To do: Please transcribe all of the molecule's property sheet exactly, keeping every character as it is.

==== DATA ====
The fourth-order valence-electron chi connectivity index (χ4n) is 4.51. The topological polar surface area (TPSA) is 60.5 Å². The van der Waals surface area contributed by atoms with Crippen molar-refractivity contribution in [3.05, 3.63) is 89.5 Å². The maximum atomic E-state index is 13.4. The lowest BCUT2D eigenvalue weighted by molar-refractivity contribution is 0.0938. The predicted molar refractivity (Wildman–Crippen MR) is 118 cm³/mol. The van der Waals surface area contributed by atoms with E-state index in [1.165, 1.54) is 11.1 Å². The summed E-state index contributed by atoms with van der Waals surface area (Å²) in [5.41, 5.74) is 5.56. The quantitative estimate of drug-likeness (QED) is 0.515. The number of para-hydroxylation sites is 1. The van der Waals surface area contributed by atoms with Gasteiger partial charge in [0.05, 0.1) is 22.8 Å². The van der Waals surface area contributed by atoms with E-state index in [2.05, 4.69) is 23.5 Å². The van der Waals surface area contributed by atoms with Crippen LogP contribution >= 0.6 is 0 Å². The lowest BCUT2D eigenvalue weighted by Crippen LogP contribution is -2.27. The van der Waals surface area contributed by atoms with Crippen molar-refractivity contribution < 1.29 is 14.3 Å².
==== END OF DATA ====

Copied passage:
The fourth-order valence-electron chi connectivity index (χ4n) is 4.51. The topological polar surface area (TPSA) is 60.5 Å². The van der Waals surface area contributed by atoms with Crippen molar-refractivity contribution in [3.05, 3.63) is 89.5 Å². The maximum atomic E-state index is 13.4. The lowest BCUT2D eigenvalue weighted by molar-refractivity contribution is 0.0938. The predicted molar refractivity (Wildman–Crippen MR) is 118 cm³/mol. The van der Waals surface area contributed by atoms with E-state index in [1.165, 1.54) is 11.1 Å². The summed E-state index contributed by atoms with van der Waals surface area (Å²) in [5.41, 5.74) is 5.56. The quantitative estimate of drug-likeness (QED) is 0.515. The number of para-hydroxylation sites is 1. The van der Waals surface area contributed by atoms with Gasteiger partial charge in [0.05, 0.1) is 22.8 Å². The van der Waals surface area contributed by atoms with E-state index in [2.05, 4.69) is 23.5 Å². The van der Waals surface area contributed by atoms with Crippen LogP contribution >= 0.6 is 0 Å². The lowest BCUT2D eigenvalue weighted by Crippen LogP contribution is -2.27. The van der Waals surface area contributed by atoms with Crippen molar-refractivity contribution < 1.29 is 14.3 Å².